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"Offended?" I asked him.

"No. But my partner will be home tomorrow, and I'm relinquishing my place to him. It is really his case."

"I refuse to be anybody's case. I've heard from the best authorities that no one knows anything about neuritis and that it is practically incurable. One has to suffer and suffer. Even Almroth Wright has not found the anti-bacilli. Nepenthe gives me ease; that is all the doctoring I want—ease!"

"It is doing you a lot of harm. And what makes you think you've got neuritis?"

"What ailed your Margaret?" I answered mockingly. "Did you ever find that out?"

"No... yes. Of course I knew."

"Did you ever examine her?" I was curious to know that; suddenly and inconsequently curious.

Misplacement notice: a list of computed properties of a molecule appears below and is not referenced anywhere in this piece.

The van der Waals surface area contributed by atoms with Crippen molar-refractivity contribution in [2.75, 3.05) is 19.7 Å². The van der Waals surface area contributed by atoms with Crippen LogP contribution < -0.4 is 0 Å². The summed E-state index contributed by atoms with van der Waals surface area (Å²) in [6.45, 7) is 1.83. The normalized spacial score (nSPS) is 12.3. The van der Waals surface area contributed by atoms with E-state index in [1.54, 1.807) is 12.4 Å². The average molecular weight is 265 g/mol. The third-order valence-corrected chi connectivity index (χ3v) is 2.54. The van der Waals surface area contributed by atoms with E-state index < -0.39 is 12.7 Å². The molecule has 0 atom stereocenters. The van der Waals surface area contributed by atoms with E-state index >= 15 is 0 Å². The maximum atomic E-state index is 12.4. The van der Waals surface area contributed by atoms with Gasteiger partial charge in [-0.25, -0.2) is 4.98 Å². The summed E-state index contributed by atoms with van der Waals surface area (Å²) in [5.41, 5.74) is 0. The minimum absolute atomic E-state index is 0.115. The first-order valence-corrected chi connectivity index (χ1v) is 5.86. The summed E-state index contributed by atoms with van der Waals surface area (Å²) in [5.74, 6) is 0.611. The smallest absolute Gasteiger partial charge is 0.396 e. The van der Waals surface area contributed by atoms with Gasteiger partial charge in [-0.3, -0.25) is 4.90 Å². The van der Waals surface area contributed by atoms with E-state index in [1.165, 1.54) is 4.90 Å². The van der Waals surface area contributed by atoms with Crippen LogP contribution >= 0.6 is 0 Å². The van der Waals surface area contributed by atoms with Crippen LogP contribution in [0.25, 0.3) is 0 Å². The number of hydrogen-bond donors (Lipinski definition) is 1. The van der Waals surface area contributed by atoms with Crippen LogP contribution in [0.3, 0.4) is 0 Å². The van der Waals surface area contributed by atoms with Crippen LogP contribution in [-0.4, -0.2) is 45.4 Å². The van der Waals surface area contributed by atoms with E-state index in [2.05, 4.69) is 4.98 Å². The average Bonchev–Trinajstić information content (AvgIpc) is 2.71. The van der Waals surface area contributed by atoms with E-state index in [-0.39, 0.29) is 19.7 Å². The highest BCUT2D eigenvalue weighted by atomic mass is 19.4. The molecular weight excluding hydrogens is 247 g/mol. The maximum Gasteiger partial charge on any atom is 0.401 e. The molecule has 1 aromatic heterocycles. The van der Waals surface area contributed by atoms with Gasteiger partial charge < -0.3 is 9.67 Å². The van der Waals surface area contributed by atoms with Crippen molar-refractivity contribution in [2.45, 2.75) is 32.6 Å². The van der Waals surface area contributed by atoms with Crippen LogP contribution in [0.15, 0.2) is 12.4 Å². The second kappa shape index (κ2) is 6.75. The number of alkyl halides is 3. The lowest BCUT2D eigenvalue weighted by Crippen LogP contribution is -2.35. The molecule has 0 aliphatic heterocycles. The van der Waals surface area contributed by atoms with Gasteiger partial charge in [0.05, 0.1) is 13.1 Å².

"Why do you ask?" But his face changed, and I knew the question had been cruel or impertinent. He let go my hand abruptly, he had been holding it all this time. "I did all that any doctor could." He was obviously distressed and I ashamed.

"Don't go yet. Sit down and have a cup of tea with me. I've been here three weeks and every meal has been solitary. Your Margaret"—I smiled at him then, knowing he would not understand—"comes to me sometimes at night with my nepenthe, but all day I am alone."